The Deadly Damsel: Exploring the Gender Construction of the Villainess within Selected Children's Fantasy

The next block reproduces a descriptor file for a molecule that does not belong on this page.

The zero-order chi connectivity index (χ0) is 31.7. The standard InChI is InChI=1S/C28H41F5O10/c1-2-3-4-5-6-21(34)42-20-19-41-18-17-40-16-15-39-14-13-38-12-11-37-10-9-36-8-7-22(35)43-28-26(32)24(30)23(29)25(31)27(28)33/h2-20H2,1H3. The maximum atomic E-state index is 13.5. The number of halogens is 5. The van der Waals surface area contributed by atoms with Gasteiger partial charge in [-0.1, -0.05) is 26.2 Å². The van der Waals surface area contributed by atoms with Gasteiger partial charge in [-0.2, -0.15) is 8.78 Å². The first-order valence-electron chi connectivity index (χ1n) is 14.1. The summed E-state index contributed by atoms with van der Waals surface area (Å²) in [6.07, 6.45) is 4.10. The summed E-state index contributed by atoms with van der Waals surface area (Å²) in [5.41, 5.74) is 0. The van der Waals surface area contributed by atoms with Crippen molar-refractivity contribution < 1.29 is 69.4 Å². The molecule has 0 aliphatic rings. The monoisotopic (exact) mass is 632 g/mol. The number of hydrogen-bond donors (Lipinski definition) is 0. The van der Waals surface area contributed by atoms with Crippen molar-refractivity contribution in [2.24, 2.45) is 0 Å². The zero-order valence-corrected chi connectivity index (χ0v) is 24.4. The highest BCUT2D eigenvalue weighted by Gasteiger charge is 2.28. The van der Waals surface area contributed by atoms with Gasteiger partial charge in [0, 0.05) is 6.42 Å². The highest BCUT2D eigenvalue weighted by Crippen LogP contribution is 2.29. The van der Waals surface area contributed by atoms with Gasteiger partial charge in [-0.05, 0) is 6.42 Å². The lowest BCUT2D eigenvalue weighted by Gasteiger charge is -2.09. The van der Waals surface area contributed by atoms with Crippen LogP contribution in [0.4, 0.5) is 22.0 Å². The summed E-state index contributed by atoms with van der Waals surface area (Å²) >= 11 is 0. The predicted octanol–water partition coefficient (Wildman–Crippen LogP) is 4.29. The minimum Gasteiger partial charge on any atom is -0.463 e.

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This dissertation explores the gender construction of the villainess within selected children’s fantasy literature and film. It identifies and examines three archetypes of feminine villainy from across the centuries, charting the developing complexity of their representations of gender in relation to sociocultural perceptions of femininity. Chapter One focuses on the figure of the wicked stepmother within the Grimm versions of the tales of Snow White, Cinderella and Rapunzel. It explores the concept of binary forms of femininity, and positions the wicked stepmother as a foundational female villain. Walt Disney’s animated adaptations are also examined, with a focus on their aesthetic presentation of the wicked stepmother in contrast to that of the heroine. Chapter Two considers the figure of the female villain in the Twentieth Century through an exploration of the gender performativity of witches, including the White Witch, Maleficent and the Grand High Witch. A focus is set on critiquing their appropriation of femininity with regards to Butler’s theoretical work on the subject, and discussion is made of their transformation into feministic advocates of empowered womanhood. Chapter Three focuses on contemporary female villains from post-feminist children’s fantasy, and examines the gender construction of Ursula and Cruella de Vil from the Disney Renaissance, and Professor Umbridge and Bellatrix Lestrange from the Harry Potter saga. It explores how far they are reflective of the successes of the feminist movement, and considers their declining status as rebels to patriarchy. Overall, this dissertation examines and critiques numerous gender issues surrounding the figure of the female villain, and charts a broad but structured timeline of her developing power and influence in relation to social and cultural changes.
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